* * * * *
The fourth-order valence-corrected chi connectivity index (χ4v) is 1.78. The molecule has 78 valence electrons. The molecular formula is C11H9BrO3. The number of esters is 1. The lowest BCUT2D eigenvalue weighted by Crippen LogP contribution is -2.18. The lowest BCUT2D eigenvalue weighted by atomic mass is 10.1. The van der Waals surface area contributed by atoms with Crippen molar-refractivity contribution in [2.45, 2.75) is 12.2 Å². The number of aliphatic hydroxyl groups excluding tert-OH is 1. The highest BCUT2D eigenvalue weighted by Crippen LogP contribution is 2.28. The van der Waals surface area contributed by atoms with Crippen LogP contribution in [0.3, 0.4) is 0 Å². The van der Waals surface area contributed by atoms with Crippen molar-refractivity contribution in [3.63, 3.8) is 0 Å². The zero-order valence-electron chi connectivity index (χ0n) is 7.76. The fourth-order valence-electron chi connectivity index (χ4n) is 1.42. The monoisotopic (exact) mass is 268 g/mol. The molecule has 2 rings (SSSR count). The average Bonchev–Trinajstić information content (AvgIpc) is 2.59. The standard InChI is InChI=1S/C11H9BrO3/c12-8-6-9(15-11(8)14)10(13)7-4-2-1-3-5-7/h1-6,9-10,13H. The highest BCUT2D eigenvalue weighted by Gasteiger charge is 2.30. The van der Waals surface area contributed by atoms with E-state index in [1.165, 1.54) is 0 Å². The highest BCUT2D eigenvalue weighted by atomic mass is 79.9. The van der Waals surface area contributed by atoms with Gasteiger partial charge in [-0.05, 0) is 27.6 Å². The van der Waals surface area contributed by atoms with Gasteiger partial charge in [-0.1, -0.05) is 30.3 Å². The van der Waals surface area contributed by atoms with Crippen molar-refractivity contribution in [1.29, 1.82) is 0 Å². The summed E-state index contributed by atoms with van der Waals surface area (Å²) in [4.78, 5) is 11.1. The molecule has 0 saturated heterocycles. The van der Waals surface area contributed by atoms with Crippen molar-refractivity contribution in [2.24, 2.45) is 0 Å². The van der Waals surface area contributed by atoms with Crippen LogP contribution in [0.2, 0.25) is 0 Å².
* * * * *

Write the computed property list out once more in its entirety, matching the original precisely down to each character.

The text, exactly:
The fourth-order valence-corrected chi connectivity index (χ4v) is 1.78. The molecule has 78 valence electrons. The molecular formula is C11H9BrO3. The number of esters is 1. The lowest BCUT2D eigenvalue weighted by Crippen LogP contribution is -2.18. The lowest BCUT2D eigenvalue weighted by atomic mass is 10.1. The van der Waals surface area contributed by atoms with Crippen molar-refractivity contribution in [2.45, 2.75) is 12.2 Å². The number of aliphatic hydroxyl groups excluding tert-OH is 1. The highest BCUT2D eigenvalue weighted by Crippen LogP contribution is 2.28. The van der Waals surface area contributed by atoms with Crippen LogP contribution in [0.3, 0.4) is 0 Å². The van der Waals surface area contributed by atoms with Crippen molar-refractivity contribution in [3.63, 3.8) is 0 Å². The zero-order valence-electron chi connectivity index (χ0n) is 7.76. The fourth-order valence-electron chi connectivity index (χ4n) is 1.42. The monoisotopic (exact) mass is 268 g/mol. The molecule has 2 rings (SSSR count). The average Bonchev–Trinajstić information content (AvgIpc) is 2.59. The standard InChI is InChI=1S/C11H9BrO3/c12-8-6-9(15-11(8)14)10(13)7-4-2-1-3-5-7/h1-6,9-10,13H. The highest BCUT2D eigenvalue weighted by Gasteiger charge is 2.30. The van der Waals surface area contributed by atoms with E-state index in [1.165, 1.54) is 0 Å². The highest BCUT2D eigenvalue weighted by atomic mass is 79.9. The van der Waals surface area contributed by atoms with Gasteiger partial charge in [-0.05, 0) is 27.6 Å². The van der Waals surface area contributed by atoms with Gasteiger partial charge in [-0.1, -0.05) is 30.3 Å². The van der Waals surface area contributed by atoms with Crippen molar-refractivity contribution in [1.29, 1.82) is 0 Å². The summed E-state index contributed by atoms with van der Waals surface area (Å²) in [4.78, 5) is 11.1. The molecule has 0 saturated heterocycles. The van der Waals surface area contributed by atoms with Crippen molar-refractivity contribution in [2.24, 2.45) is 0 Å². The van der Waals surface area contributed by atoms with Crippen LogP contribution in [0.2, 0.25) is 0 Å².